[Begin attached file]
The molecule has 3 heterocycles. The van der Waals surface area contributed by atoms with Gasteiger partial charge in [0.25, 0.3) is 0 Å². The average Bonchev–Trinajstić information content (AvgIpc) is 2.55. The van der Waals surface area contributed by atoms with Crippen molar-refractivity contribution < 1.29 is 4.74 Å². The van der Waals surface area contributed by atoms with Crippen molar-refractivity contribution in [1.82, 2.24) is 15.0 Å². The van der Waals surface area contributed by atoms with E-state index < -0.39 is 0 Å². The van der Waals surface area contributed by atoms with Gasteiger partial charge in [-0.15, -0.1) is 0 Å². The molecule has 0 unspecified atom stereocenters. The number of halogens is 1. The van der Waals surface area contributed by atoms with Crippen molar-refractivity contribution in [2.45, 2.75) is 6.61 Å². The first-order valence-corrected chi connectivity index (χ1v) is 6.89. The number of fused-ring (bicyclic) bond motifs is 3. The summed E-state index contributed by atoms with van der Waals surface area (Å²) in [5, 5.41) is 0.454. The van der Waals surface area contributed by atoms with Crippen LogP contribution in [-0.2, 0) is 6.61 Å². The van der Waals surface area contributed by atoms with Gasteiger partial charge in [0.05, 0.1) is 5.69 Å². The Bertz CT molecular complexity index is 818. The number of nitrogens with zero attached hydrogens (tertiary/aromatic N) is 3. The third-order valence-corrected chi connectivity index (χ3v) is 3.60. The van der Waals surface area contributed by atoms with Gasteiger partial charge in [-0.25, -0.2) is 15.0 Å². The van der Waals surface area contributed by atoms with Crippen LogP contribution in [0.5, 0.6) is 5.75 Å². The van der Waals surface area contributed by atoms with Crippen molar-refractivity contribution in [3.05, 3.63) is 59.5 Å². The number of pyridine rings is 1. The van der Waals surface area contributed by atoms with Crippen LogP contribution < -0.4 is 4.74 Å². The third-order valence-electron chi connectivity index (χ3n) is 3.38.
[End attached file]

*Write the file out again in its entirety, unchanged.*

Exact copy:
The molecule has 3 heterocycles. The van der Waals surface area contributed by atoms with Gasteiger partial charge in [0.25, 0.3) is 0 Å². The average Bonchev–Trinajstić information content (AvgIpc) is 2.55. The van der Waals surface area contributed by atoms with Crippen molar-refractivity contribution < 1.29 is 4.74 Å². The van der Waals surface area contributed by atoms with Crippen molar-refractivity contribution in [1.82, 2.24) is 15.0 Å². The van der Waals surface area contributed by atoms with E-state index < -0.39 is 0 Å². The van der Waals surface area contributed by atoms with Gasteiger partial charge in [-0.15, -0.1) is 0 Å². The molecule has 0 unspecified atom stereocenters. The number of halogens is 1. The van der Waals surface area contributed by atoms with Crippen molar-refractivity contribution in [2.45, 2.75) is 6.61 Å². The first-order valence-corrected chi connectivity index (χ1v) is 6.89. The number of fused-ring (bicyclic) bond motifs is 3. The summed E-state index contributed by atoms with van der Waals surface area (Å²) in [5, 5.41) is 0.454. The van der Waals surface area contributed by atoms with Crippen LogP contribution in [-0.2, 0) is 6.61 Å². The van der Waals surface area contributed by atoms with Gasteiger partial charge in [0.05, 0.1) is 5.69 Å². The Bertz CT molecular complexity index is 818. The number of nitrogens with zero attached hydrogens (tertiary/aromatic N) is 3. The third-order valence-corrected chi connectivity index (χ3v) is 3.60. The van der Waals surface area contributed by atoms with Gasteiger partial charge in [-0.25, -0.2) is 15.0 Å². The van der Waals surface area contributed by atoms with Crippen LogP contribution in [0.5, 0.6) is 5.75 Å². The van der Waals surface area contributed by atoms with Crippen molar-refractivity contribution in [3.05, 3.63) is 59.5 Å². The number of pyridine rings is 1. The van der Waals surface area contributed by atoms with Crippen LogP contribution < -0.4 is 4.74 Å². The third-order valence-electron chi connectivity index (χ3n) is 3.38.